Foner thoroughly discusses the federal and state laws on slavery, and how Lincoln strategized to use those laws and his presidential power to achieve total abolition of slavery, posthumously, when the 13th Amendment was adopted 8 months after his assassination. Lincoln's political and legal strategy began as a gradual, compensated freeing of slaves. The federal government freed slaves in the District of Columbia in 1862, paying owners about $400 a slave. Public opinion on slavery changed so rapidly by the end of the Civil War in 1865, the vast majority of the Union supported abolition; and owners were not compensated when it happened. Lincoln also addressed other concerns, including the important issue of what to do with the freed people. He initially supported deportation to Liberia or South America, but abandoned that position because Lincoln's understanding of Blacks grew to encompass totally equality.
I can't help but wonder what would have happened if he had lived through his second term - or if the Republican Party had selected a competent and moral Vice President instead of Andrew Johnson. Instead, Johnson was the first president to be impeached.
As to the 40 acres and a mule, it wasn't a myth - but the slaves entitled to that were freed from the Indian Nations.
This is the third Audible book on Lincoln I've listened to. The first was Delores Kearns Goodwins' "Team of Rivals" (2005) followed by Joshua Wolf Shenk's "Lincoln's Melancholy" (2005). Both are quite good, and they do address the issue of slavery - but not in the legal and cultural context that "The Fiery Trial" does. This book is a fresh study of Lincoln, not a compilation of old research.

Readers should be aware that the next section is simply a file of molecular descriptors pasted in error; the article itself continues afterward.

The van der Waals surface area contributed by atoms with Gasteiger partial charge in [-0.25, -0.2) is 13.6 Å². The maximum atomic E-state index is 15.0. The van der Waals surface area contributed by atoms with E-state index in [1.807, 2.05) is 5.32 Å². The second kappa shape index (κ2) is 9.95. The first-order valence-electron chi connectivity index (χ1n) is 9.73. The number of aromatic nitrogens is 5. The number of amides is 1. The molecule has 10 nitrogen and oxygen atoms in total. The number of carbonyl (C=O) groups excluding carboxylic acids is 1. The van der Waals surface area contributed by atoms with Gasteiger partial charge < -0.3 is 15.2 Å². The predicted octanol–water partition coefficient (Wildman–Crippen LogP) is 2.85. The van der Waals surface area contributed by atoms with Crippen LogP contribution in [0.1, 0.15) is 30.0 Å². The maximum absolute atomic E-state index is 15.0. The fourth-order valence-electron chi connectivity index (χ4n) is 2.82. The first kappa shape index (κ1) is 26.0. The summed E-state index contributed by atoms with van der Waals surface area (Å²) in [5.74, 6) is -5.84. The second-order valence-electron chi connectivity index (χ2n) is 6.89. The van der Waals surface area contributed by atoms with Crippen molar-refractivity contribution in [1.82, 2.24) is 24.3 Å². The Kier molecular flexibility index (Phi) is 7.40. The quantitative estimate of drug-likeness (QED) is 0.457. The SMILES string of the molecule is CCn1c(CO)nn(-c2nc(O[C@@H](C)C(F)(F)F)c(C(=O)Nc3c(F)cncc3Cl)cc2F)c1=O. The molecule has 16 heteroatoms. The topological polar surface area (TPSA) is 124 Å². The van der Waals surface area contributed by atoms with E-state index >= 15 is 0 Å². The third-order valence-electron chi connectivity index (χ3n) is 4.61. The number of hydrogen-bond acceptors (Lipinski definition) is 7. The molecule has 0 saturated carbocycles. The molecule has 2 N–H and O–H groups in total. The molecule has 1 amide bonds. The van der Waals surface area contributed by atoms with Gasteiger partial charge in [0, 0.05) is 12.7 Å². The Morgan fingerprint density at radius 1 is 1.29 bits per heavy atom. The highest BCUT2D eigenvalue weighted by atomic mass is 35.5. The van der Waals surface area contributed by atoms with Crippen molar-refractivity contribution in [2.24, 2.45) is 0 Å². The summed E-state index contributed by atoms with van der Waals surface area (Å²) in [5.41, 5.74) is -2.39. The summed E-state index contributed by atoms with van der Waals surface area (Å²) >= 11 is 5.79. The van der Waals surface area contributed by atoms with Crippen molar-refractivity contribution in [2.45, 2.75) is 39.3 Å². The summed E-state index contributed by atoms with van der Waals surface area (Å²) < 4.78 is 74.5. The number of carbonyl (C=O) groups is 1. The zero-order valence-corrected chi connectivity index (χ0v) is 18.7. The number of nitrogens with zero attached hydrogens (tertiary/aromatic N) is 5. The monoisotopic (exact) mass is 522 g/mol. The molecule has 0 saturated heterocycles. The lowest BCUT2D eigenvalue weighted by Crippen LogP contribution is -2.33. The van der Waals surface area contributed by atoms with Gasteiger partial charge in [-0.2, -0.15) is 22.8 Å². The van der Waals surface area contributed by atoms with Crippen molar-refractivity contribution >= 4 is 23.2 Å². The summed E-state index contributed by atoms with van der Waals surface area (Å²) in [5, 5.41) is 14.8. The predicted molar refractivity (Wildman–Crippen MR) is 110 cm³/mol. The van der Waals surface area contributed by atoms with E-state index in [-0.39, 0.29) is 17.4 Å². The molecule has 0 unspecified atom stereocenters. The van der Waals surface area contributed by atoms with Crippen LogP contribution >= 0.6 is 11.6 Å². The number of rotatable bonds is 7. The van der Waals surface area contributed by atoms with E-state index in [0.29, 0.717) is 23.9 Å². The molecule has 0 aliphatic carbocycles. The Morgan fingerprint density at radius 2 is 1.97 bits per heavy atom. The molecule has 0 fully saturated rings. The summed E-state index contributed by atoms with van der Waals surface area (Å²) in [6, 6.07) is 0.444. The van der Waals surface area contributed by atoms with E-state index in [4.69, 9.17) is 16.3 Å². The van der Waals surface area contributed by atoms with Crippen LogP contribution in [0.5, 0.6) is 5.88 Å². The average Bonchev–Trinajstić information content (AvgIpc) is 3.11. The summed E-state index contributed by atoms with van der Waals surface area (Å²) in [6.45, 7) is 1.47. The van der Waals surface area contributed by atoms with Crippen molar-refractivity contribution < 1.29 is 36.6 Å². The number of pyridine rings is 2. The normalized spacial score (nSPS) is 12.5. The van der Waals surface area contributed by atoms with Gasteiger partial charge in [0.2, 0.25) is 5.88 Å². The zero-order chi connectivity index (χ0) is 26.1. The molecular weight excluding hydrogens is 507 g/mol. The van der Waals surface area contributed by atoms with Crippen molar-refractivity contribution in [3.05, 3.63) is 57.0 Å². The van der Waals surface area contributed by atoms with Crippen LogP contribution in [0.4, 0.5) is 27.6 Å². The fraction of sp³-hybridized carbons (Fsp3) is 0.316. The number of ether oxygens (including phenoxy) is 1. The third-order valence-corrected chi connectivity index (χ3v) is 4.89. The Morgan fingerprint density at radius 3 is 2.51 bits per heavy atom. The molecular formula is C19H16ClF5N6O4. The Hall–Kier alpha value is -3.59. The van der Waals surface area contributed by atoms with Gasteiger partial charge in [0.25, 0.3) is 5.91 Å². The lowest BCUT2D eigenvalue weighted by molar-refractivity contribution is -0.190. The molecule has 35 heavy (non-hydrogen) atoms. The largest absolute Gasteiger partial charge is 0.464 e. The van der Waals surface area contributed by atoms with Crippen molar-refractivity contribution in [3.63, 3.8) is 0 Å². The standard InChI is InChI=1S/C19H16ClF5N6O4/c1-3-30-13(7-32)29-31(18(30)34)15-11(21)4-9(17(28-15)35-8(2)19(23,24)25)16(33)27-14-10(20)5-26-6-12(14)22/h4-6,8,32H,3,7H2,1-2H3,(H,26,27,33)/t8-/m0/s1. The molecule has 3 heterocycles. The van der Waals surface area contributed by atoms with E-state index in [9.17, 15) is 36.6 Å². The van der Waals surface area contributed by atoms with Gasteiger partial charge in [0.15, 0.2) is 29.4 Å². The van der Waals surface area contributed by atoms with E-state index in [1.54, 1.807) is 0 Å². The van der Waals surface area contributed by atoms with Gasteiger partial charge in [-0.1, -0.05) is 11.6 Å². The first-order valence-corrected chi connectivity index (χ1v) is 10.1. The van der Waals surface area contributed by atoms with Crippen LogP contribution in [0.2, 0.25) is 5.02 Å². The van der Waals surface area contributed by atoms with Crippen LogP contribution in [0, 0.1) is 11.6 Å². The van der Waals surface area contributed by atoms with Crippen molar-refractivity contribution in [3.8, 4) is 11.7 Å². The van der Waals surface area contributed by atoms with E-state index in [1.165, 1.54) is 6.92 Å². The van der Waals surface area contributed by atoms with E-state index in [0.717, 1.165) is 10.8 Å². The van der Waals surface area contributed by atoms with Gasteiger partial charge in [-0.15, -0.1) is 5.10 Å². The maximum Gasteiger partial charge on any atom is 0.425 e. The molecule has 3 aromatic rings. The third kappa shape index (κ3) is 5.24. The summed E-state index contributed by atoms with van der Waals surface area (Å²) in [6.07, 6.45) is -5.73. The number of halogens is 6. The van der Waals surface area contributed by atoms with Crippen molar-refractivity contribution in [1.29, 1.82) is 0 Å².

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- Cynthia "Always moving. Always listening. Always learning. "After all this time?" "Always.""
great book about slavery and lincoln
You would be justified if you thought there are too many books about the Civil War & about Lincoln. I believe there are more books about Lincoln than there are about any figure in the western canon. So I looked askance at yet another one. Since I had read 2 other excellent volumes by Foner, including one I highly recommend about reconstruction, I took the dive.
Foner has produced something unique here. He has followed the line of the history of antebellum racism and thought about slavery, in general, and Lincoln's thoughts and actions about it in particular. There may not be anything 100% new in the book, but the way it is all put in one place, chronologically and with ample evidence, is what makes it a valuable addition to history.
Lincoln was both a man of his time and a professional politician. That has to be the starting point for any discussion of his views and actions about slavery in the United States. As Foner makes clear, Lincoln always had an abhorrence of slavery and unpaid servitude in general. Which does not mean he was not a racist by our 21st century standards. Lincoln was not the most anti-slavery man, or politician of his time ... had he been so, we would not know his name today, because he never could have become so prominent in politics nor become president.
Foner's accomplishment is to show how Lincoln's views changed over his career. From someone not terribly concern about slavery (in the 1840s, for instance) but still against it, to someone increasing concerned about it (in the 1850s) but mainly in the context of territorial expansion, to someone who gradually recognized it as the central cause of the war between the states. Along the way, Lincoln did drag along some of his cherished (and now repudiated) ideas, like the idea of colonization (which he held until late in his presidency in some fashion). And a habit of demeaning blacks in his manner of talking (like using the n-word and telling jokes). Highly recommended.